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This article in SSSAJ

  1. Vol. 17 No. 3, p. 295-297
     
    Received: Dec 6, 1952
    Published: July, 1953


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doi:10.2136/sssaj1953.03615995001700030028x

Estimating Summer Evapo-Transpiration Losses in a Pennsylvania Scrub Oak Forest1

  1. Nedavia Bethlahmy2

Abstract

Abstract

Fiberglas soil-moisture units were placed to a depth of 2 feet in the different soils underlying a scrub oak forest in Pennsylvania. Successive daily readings on these units indicated the amount of water lost or gained in the horizon.

To determine evapo-transpiration losses, daily soil-moisture losses were analyzed for periods during the summer months when the soil was at or below field capacity. These losses were then related to several factors. Atmospheric saturation deficit was the only climatic element that was statistically related to evapotranspiration losses. Other climatic elements studied (air temperature and wind velocity) bore no relation to the soil moisture losses. In addition, soil moisture content and length of time elapsed since a storm had no relation to these losses. Further analysis revealed that evapo-transpiration losses start at a minimum saturation deficit of approximately 0.020 inches of mercury, and that the value of the saturation deficit regression coefficient is directly related to the total sand content in the soil profile.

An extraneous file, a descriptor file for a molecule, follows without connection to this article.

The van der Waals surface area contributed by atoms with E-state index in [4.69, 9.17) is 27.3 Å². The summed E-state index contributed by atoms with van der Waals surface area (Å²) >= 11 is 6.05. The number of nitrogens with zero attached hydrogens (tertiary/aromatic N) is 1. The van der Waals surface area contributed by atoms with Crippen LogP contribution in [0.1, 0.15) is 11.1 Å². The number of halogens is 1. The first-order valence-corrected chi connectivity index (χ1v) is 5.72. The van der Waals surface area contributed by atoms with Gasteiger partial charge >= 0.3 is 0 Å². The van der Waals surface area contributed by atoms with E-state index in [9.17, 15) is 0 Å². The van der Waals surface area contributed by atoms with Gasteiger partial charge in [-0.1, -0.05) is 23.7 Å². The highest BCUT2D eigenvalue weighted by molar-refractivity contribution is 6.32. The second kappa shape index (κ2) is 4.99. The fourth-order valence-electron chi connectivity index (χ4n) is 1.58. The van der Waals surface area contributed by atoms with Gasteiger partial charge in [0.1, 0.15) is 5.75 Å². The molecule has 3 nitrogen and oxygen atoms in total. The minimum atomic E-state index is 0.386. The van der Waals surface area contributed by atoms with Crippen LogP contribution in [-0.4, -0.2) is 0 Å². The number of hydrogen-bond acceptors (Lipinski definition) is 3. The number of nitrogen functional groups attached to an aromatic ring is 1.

Thus, for areas with vegetation similar to scrub oak, it may be possible to determine the evapo-transpiration regression equation by making a mechanical analysis of the underlying soil. Since this work was done on a watershed in which an attempt is made to balance the water economy, it was possible to check the calculated evapo-transpiration losses. The check was favorable.

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